Catcalling may seem like a harmless “expression of appreciation” to those who dole it out, but to the persons on the receiving end… that’s definitely not the case. Words like “fear,” “panic,” and “threat” come to mind as sexual harassment is, as Senator Risa Hontiveros put it in a roundtable discussion on May 5, “ultimately a question of power between or among the sexes and genders.”
At the informal forum, Senator Hontiveros pushed for support of the proposed Safe Spaces Bill (S.B. No. 1326) looking to penalize catcalling, wolf whistling, and homophobic or transphobic slurs to name a few, which are often hurled at women and LGBT persons on the streets and other public spaces. It also aims to clearly define sexual harassment in public spaces, the corresponding penalties for such acts, and to educate children in schools on the subject matter.
Essentially, once passed as a law, the Safe Spaces Bill will make safe space ordinances like the ones in effect in Quezon City and Baguio City a nationwide thing.
While waiting for it to become a law, though, Senator Hontiveros’ office, together with gender advocate organizations UST Hiraya, UP Babaylan, and Grrrl Gang Manila have taken on an initiative to help foster a more secure environment for women and members of the LGBT community.
They’ve partnered with bars and restos around the Metro to create Safe Space Zones that would hold the management accountable for any form of sexual harassment that has been experienced and reported by a patron in their establishment. Here’s a list of these women- and LGBTQ+- friendly places to date:
- Cubix Boradgame: Café and Bar
- Four Monkeys Bar and Kitchen
- Ballroom Billiard Hall
- RGD Restobar
- Allen’s Eatery
- Tapsi (along Sampaloc Asturias St.)
- Samgyupsalamat, Fusebox Branch
- Mineski Infinity Internet Café (along Dapitan St.)
- 933 Co Working MNL
- Zoyy’s Republic
- The Pit 1210
- Willgates Internet Café, P. Noval Branch
- Willgates Internet Café, V. Concepcion Branch
- Laurenz Bistro
- Acustica Restobar
- Breeze Restaurant & Bar
- Polytechnic University of the Philippines
- XX XX Bar, La Fuerza Compound
- Cup Fiction
- Uncle Moe’s Shawarma Hub
You can also check out the map below:
These establishments have read, agreed to, and signed the Safe Space Zones Policy, which outlines the management’s duties when it comes to incidences of sexual harassment and discrimination.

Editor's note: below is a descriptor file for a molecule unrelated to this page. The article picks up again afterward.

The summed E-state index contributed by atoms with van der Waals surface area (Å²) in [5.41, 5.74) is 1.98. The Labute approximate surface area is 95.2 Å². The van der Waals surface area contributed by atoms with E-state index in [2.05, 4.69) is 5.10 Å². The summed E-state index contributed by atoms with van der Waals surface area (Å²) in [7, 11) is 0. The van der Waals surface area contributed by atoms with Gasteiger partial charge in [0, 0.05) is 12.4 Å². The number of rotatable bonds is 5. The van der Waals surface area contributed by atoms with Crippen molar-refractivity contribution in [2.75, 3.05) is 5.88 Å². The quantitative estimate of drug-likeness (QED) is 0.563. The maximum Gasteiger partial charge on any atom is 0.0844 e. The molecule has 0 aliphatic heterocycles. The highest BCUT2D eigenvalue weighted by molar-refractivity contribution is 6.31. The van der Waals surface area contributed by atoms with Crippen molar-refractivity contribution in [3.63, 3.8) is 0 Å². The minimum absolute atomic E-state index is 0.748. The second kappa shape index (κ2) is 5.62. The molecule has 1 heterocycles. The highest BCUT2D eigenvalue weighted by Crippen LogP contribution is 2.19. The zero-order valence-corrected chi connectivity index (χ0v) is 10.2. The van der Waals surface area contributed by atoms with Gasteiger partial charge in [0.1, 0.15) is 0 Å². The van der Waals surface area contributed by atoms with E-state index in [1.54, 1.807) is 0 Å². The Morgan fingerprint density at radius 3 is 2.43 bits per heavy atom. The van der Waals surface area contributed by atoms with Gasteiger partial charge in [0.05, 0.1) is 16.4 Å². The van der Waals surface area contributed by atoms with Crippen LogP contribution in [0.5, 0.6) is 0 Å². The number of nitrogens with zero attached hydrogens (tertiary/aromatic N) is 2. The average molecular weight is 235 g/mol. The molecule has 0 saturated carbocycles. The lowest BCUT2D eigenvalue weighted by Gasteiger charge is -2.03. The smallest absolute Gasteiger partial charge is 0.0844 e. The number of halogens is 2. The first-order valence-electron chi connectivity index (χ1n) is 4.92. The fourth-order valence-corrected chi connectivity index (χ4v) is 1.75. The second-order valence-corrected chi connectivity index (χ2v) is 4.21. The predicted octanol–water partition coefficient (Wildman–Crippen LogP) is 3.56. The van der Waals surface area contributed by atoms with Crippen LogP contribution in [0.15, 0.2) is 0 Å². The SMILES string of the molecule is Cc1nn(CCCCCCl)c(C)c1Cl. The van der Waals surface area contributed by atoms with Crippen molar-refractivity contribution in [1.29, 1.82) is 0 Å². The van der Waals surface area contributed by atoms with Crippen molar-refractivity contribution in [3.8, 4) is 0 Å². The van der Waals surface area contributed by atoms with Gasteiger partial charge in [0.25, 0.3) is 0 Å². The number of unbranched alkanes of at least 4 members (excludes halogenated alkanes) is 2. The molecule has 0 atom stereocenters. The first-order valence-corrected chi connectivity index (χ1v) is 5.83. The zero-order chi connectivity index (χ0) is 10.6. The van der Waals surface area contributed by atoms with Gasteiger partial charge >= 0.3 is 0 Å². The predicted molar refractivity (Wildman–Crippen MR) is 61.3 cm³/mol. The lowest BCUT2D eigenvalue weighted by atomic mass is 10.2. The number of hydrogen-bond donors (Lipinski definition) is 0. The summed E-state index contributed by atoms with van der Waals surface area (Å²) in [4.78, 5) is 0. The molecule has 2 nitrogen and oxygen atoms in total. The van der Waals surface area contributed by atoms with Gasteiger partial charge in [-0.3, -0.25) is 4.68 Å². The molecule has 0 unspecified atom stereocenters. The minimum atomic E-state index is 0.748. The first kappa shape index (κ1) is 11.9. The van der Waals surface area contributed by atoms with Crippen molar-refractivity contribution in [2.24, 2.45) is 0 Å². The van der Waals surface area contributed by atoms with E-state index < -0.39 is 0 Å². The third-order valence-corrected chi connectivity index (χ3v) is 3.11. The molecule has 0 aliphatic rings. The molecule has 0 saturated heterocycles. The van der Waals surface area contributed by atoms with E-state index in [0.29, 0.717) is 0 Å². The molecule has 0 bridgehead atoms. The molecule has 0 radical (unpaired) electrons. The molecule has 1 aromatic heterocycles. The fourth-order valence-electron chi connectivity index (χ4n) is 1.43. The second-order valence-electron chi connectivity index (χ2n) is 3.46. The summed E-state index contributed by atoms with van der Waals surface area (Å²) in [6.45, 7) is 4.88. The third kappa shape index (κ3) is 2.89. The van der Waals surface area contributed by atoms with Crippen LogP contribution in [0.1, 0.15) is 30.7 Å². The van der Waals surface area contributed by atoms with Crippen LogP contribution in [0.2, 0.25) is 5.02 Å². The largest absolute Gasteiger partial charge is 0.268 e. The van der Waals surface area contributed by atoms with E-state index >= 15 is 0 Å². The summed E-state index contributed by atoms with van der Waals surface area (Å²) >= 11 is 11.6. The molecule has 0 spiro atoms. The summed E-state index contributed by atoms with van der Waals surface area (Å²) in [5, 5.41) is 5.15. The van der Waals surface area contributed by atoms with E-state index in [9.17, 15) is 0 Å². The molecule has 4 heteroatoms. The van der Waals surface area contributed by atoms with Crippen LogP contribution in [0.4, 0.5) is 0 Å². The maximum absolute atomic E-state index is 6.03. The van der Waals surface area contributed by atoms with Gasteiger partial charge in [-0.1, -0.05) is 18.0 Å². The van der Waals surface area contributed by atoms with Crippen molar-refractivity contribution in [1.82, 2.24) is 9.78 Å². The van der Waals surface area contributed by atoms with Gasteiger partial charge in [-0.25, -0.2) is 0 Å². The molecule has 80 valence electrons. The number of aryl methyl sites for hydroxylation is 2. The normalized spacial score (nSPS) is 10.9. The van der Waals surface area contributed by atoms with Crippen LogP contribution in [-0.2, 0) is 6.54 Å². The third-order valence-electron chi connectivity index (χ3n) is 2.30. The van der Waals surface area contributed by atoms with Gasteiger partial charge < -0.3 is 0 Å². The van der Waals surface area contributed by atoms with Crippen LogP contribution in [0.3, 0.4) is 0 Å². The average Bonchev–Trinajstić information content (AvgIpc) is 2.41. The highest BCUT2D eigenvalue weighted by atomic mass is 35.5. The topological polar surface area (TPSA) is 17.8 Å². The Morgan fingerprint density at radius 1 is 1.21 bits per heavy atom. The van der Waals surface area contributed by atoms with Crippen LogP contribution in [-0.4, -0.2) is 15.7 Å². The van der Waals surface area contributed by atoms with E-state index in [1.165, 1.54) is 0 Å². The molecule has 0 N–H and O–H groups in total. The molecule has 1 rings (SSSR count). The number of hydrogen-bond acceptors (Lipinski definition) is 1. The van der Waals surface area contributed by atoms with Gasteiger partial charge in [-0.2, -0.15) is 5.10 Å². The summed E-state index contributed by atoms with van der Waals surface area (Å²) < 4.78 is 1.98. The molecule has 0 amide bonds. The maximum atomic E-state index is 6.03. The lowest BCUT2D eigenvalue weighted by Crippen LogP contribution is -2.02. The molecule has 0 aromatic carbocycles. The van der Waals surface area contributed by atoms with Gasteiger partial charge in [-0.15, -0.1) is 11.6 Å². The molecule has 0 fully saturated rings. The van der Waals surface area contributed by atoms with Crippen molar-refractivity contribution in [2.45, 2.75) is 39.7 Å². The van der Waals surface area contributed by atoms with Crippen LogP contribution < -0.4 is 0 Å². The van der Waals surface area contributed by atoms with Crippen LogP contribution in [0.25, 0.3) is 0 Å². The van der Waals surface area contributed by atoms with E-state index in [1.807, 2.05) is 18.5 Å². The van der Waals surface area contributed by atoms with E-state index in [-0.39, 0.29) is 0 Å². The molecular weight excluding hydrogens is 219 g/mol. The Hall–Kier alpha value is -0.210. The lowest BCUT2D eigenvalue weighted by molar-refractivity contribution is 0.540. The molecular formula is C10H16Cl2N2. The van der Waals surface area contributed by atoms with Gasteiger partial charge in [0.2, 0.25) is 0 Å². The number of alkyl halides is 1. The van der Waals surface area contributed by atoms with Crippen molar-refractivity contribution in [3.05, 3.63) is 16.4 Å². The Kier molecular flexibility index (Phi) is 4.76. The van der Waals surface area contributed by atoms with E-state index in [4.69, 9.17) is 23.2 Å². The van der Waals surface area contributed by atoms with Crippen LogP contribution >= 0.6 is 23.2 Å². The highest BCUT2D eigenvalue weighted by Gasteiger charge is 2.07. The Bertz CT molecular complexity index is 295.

Founder of UST Hiraya Stef de Guzman explains, “So kunwari, if sa isang Safe Space Zone, you are harassed or discriminated against, may responsibility yung management to help you and to ask the offender to leave the establishment. And a lot of the establishments around our university, gusto [rin nila ‘to] kasi they want their establishments to be safe spaces for the students ‘cause they want to protect us kasi kami yung lagi nilang patrons.”
According to de Guzman, besides getting these establishments on board with the Safe Space Zones Policy, they also take it upon themselves to check in with management on a weekly basis to see if there have been any incidents of harassment or discrimination. They also leave their contact details with the establishments in case they have updates to report or need assistance in upholding the said policy.
Now, we know you’re probably feeling underwhelmed by the numbers, but fret not. These establishments are only the beginning, assures Vince Liban, Punong Babaylan of UP Babaylan. They’ve already touched base with more bars and restaurants in the Q.C. area and are working to put up the poster pictured above to mark them as Safe Space Zones. They’re also continuously looking to partner with more organizations to expand the reach of the Safe Space Zones.
Regardless of SOGIE (Sexual Orientation and Gender Identity and Expression), what clothes a person is wearing, and whether or not he/she has been drinking—everyone has a right to feel secure and protected equally under our laws. Civil action like the setting up of these Safe Space Zones can go a long way to help change cultures and attitudes that go against these principles.
If you, your organization, or establishment would like to participate in the Safe Space Zone efforts, you may contact the Office of Senator Risa Hontiveros through firstname.lastname@example.org, her Facebook page, Twitter, or Instagram.
You may also report sexual harassment, gender-based discrimination, and sexism that you have experienced at Safe Space Zones directly through the channels mentioned above.